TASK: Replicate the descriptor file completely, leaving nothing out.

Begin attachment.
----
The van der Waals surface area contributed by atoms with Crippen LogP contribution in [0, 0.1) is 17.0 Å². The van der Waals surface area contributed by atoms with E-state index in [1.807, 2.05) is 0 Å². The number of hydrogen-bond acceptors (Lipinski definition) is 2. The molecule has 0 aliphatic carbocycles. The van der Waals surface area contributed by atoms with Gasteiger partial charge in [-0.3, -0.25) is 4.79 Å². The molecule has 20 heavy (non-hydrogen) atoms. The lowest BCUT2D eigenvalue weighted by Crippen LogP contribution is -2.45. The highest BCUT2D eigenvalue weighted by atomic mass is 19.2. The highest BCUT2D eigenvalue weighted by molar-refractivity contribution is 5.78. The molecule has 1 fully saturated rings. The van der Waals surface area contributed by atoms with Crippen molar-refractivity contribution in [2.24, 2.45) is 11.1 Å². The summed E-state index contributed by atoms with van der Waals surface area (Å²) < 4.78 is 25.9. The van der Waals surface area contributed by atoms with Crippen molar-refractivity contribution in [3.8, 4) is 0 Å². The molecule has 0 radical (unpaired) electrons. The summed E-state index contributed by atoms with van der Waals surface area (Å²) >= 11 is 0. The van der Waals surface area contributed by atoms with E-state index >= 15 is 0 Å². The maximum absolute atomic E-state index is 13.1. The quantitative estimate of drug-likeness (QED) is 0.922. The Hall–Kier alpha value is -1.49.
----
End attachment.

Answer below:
The van der Waals surface area contributed by atoms with Crippen LogP contribution in [0, 0.1) is 17.0 Å². The van der Waals surface area contributed by atoms with E-state index in [1.807, 2.05) is 0 Å². The number of hydrogen-bond acceptors (Lipinski definition) is 2. The molecule has 0 aliphatic carbocycles. The van der Waals surface area contributed by atoms with Gasteiger partial charge in [-0.3, -0.25) is 4.79 Å². The molecule has 20 heavy (non-hydrogen) atoms. The lowest BCUT2D eigenvalue weighted by Crippen LogP contribution is -2.45. The highest BCUT2D eigenvalue weighted by atomic mass is 19.2. The highest BCUT2D eigenvalue weighted by molar-refractivity contribution is 5.78. The molecule has 1 fully saturated rings. The van der Waals surface area contributed by atoms with Crippen molar-refractivity contribution in [2.24, 2.45) is 11.1 Å². The summed E-state index contributed by atoms with van der Waals surface area (Å²) < 4.78 is 25.9. The van der Waals surface area contributed by atoms with Crippen molar-refractivity contribution in [3.8, 4) is 0 Å². The molecule has 0 radical (unpaired) electrons. The summed E-state index contributed by atoms with van der Waals surface area (Å²) >= 11 is 0. The van der Waals surface area contributed by atoms with E-state index >= 15 is 0 Å². The maximum absolute atomic E-state index is 13.1. The quantitative estimate of drug-likeness (QED) is 0.922. The Hall–Kier alpha value is -1.49.